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Let $m_1 ,...,m_k$ be $k$ distinct squarefree integers $\neq 1$ which are pairwise coprime.

Then is $[\mathbb{Q}(\sqrt{m_1},...,\sqrt{m_k}):\mathbb{Q}]=2^k$?

Intuitively, I guess that the statement is true, by observing the result when $k=1,2$, but I have trouble actually proving this for the general case.

What I know is that $\mathbb{Q}(\sqrt{m_1},...,\sqrt{m_k})$ is Galois over $\mathbb{Q}$, so $[\mathbb{Q}(\sqrt{m_1},...,\sqrt{m_k}):\mathbb{Q}]=|\mathrm{Gal}(\mathbb{Q}(\sqrt{m_1},...,\sqrt{m_k})/\mathbb{Q})|$ and every element of $G=\mathrm{Gal}(\mathbb{Q}(\sqrt{m_1},...,\sqrt{m_k})/\mathbb{Q})$ sends $\sqrt{m_i}$ to either itself or $-\sqrt{m_i}$ for each $i=1,...,k$, so $G$ has at most $2^k$ elements.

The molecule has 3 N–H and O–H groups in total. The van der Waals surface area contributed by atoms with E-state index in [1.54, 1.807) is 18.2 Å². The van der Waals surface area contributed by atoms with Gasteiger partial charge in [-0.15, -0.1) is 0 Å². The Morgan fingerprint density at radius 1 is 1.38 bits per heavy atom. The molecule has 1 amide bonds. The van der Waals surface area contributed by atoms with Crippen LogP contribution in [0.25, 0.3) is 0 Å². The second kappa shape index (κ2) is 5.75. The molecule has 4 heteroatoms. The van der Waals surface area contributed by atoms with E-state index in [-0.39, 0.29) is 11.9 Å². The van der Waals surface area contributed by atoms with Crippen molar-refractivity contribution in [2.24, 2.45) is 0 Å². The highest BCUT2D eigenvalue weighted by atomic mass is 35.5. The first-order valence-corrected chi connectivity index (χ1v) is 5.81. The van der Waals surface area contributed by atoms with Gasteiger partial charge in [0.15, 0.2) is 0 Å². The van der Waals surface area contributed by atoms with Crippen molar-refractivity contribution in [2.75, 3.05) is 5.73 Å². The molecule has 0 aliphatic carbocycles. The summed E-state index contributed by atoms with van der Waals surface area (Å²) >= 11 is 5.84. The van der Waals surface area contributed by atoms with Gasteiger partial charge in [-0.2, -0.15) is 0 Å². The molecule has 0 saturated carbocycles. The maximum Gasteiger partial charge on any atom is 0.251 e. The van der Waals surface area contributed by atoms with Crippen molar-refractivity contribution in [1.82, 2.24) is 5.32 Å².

I think the key of the proof is to prove that if $\phi(\sqrt{m_i})$ is given, then there is always an automorphism $\phi$ of $\mathbb{Q}(\sqrt{m_1},...,\sqrt{m_k})$ having such value of $\phi(\sqrt{m_i})$, and here is where I stuck.

Does anyone have ideas? Any advice or comments will be helpful!

If it is hard to give the answer here directly, then any bibliography for reference is also acceptable.

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marked as duplicate by anomaly, Rolf Hoyer, user99914, Claude Leibovici, Guy Fsone Oct 30 '17 at 15:38

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